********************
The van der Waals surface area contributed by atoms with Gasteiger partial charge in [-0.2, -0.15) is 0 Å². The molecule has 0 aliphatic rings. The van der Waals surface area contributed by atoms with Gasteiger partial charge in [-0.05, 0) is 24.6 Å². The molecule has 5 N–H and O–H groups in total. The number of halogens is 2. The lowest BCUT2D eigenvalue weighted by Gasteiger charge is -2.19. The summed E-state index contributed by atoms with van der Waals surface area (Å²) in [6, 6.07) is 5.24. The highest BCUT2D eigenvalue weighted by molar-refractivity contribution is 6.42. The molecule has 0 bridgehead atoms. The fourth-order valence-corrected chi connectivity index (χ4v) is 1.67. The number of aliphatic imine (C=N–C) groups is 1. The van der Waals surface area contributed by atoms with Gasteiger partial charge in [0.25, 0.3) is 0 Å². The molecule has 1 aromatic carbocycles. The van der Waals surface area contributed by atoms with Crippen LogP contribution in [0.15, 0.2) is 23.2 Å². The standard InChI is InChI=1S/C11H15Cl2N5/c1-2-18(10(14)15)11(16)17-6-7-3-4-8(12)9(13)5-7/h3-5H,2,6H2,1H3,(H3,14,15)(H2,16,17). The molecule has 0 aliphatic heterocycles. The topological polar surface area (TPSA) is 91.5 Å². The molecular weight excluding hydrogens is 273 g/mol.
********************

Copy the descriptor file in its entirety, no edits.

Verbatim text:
The van der Waals surface area contributed by atoms with Gasteiger partial charge in [-0.2, -0.15) is 0 Å². The molecule has 0 aliphatic rings. The van der Waals surface area contributed by atoms with Gasteiger partial charge in [-0.05, 0) is 24.6 Å². The molecule has 5 N–H and O–H groups in total. The number of halogens is 2. The lowest BCUT2D eigenvalue weighted by Gasteiger charge is -2.19. The summed E-state index contributed by atoms with van der Waals surface area (Å²) in [6, 6.07) is 5.24. The highest BCUT2D eigenvalue weighted by molar-refractivity contribution is 6.42. The molecule has 0 bridgehead atoms. The fourth-order valence-corrected chi connectivity index (χ4v) is 1.67. The number of aliphatic imine (C=N–C) groups is 1. The van der Waals surface area contributed by atoms with Gasteiger partial charge in [0.25, 0.3) is 0 Å². The molecule has 1 aromatic carbocycles. The van der Waals surface area contributed by atoms with Crippen LogP contribution in [0.15, 0.2) is 23.2 Å². The standard InChI is InChI=1S/C11H15Cl2N5/c1-2-18(10(14)15)11(16)17-6-7-3-4-8(12)9(13)5-7/h3-5H,2,6H2,1H3,(H3,14,15)(H2,16,17). The molecule has 0 aliphatic heterocycles. The topological polar surface area (TPSA) is 91.5 Å². The molecular weight excluding hydrogens is 273 g/mol.